Bolivian Officials Who Denounced Torture in Chile Expect Release Following Abbreviated Trial
EspañolThe nine Bolivian officials who were allegedly tortured by Chilean border security are scheduled to appear at a hearing Tuesday, June 20.
Officials agreed to appear at an abbreviated trial, “which is nothing more than the use of a quick and effective mechanism to once and for all conclude with this issue,” Bolivian Attorney General Pablo Menacho said.
The officials were allegedly stealing goods from a transport truck, which is why they were detained by Chilean law enforcement, the country’s officials have claimed. Menacho said the abberviated trial should lead to the release of the nine patrol officers.
The relatives of the two soldiers and seven Bolivian Customs officials said they hope the Chilean justice system will release the nine Bolivians by the time the brief trial ends.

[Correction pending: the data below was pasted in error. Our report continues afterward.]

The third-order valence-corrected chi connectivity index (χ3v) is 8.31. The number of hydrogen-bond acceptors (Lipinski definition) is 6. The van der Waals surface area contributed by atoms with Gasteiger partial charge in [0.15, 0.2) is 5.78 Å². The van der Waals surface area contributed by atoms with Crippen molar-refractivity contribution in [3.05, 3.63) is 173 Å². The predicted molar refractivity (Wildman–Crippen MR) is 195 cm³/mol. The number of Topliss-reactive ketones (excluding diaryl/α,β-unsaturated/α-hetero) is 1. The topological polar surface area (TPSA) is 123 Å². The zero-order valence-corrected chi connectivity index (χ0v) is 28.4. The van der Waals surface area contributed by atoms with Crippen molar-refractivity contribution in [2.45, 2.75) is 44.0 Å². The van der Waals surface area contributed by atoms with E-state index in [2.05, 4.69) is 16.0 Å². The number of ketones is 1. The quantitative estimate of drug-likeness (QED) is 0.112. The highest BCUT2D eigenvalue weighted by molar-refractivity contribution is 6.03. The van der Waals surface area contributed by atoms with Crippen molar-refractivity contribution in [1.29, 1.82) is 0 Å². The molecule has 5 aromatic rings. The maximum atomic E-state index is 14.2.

“My dad saw my brother and he told him that they could possibly be released on Friday and they could go back to the country,” said Jhanet, the sister of Brian Leandro Quenallata Méndez, one of the detained officials.
Sara Rada, mother of Karl Guachalla, another detained official, said the only thing officials will admit to is trespassing on Chilean territory. But Bolivia refuses to believe Chile’s version of the story, claiming the officials were simply patrolling the area against smuggling.
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Menacho said that going to an abbreviated trial “in no way implies the acceptance of a criminal responsibility.” Additionally, Bolivia will maintain its position “of full and total innocence, because they were performing their duties.”